FEI Nations Cup™ Jumping: Explained

NC2017_Guide_16All about teamwork, The FEI Nations Cup™ is back for 2017, and better than ever before.

With six regions, fifty nations and countless athletes and horses competing for 2017, you’d be forgiven for not knowing the intricacies of the competition – so how does the FEI Nations Cup™ series work, who should you be keeping a close eye on…and who will take home the big title?

There are some basics which you should definitely be aware of if you want to keep up with the chatter at the yard, so here’s the FEI Nations Cup™ Jumping 101.

1.  The world is split into six regions namely Europe (Division 1 and 2), North & Central America, South America, Middle East, Asia/Australia and Africa.

2.  FEI Nations Cup™ competitions are held in all regions where the best nations from each region compete against each other to gain points.

3.  The top teams from each of these regions eventually make up the eighteen teams who compete against each other at the Final in Barcelona for the overall title of the winning nation.

4.  Each nation sends four riders per team. Every single rider and horse jumps the first round, and the worst score from each nation is dropped (so each nation then has three scores).

5.  The nation with the best overall score is top of the table, and the top 8 teams compete in the second round.

6.  If there are equal penalties for first place (for example, if more than one rider jumps clear) then there’s a jump off to determine who wins that leg.

7.  All points accumulated from round one are dropped for the second round, so all teams start on zero.

Great! Now that the nitty gritty of the rules are out of the way, let’s get on to the serious business of who could win!

Who might upset the proverbial apple cart, and what you should be keeping an eye out for during the 2017 installment of the FEI Nations Cup™?

There have been some amazing moments over the many years that the competition has been active. Who could forget Lorcan Gallagher jumping his Irish team to victory in Ocala at the age of only 23, after working as a groom for Shane Sweetnam who lent him the horse to compete?

Not only that, but it was Diktator Van De Boslandhoeve’s first FEI Nations Cup™ ever! Talk about a dream debut!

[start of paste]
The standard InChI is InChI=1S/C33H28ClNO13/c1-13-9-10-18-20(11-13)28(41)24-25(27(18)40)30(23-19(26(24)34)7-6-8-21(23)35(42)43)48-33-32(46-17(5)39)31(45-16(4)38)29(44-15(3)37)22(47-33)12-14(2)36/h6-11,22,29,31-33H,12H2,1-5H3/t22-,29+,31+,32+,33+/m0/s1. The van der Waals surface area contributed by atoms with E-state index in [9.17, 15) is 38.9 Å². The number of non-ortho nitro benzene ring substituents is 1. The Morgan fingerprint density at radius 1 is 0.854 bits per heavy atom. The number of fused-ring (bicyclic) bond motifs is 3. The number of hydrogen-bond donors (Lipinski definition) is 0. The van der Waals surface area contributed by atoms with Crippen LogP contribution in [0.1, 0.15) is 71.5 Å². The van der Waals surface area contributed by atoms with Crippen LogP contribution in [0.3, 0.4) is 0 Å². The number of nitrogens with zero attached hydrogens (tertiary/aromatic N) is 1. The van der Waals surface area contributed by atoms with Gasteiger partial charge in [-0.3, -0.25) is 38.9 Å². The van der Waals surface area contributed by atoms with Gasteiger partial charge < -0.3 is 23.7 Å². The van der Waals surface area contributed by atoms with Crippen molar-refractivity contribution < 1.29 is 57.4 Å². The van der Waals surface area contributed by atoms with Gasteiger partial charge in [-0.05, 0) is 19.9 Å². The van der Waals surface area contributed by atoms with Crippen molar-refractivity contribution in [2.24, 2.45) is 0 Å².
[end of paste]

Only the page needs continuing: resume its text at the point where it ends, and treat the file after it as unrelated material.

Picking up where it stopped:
Germany and France have historically been very strong in this competition, with Germany taking the title last year.

Obviously, France were the recipients of the individual gold in Rio last year too, and so these two teams are definitely going to be strong contenders.

Great Britain and the Netherlands have also featured fairly strongly in recent years and the European leagues are always exciting to watch.

Some of the best horses and riders are featured here, as well as some of the top young talent from emerging nations.

Of course, across the pond you can always look to the US and Canada to churn out some great performances, especially with the likes of Beezie Madden, McLain Ward, and Eric Lamaze all used to performing under pressure for their countries.

If you’re someone who likes to cheer on the underdog you might want to keep an eye on Brazil, who silenced their critics in their home nation at the Olympics last year.

Under the watchful eye of the legendary George Morris, the Brazilians have made amazing progress and were a joy to watch in Rio – if this progress continues, they could be a dark horse in the 2017 FEI Nations Cup™ series.

Qatar, though unlikely to come away with the overall title, were also impressive in Rio.

They’re currently coached by Jan Tops, and some impressive horse rider combinations have been steadily climbing the ranks over the last couple of years, culminating in a fantastic 2016 which featured their inclusion in both Nations Cup Final qualifications and their first ever Olympic Games.

The series starts in Abu Dhabi next weekend, so now you have the basics of the competition down, follow along with us on Facebook, Twitter and Instagram, as well as all the action live over on www.fei.tv

Text by Sophie Baker

Images by Christophe Tanière & Richard Juilliart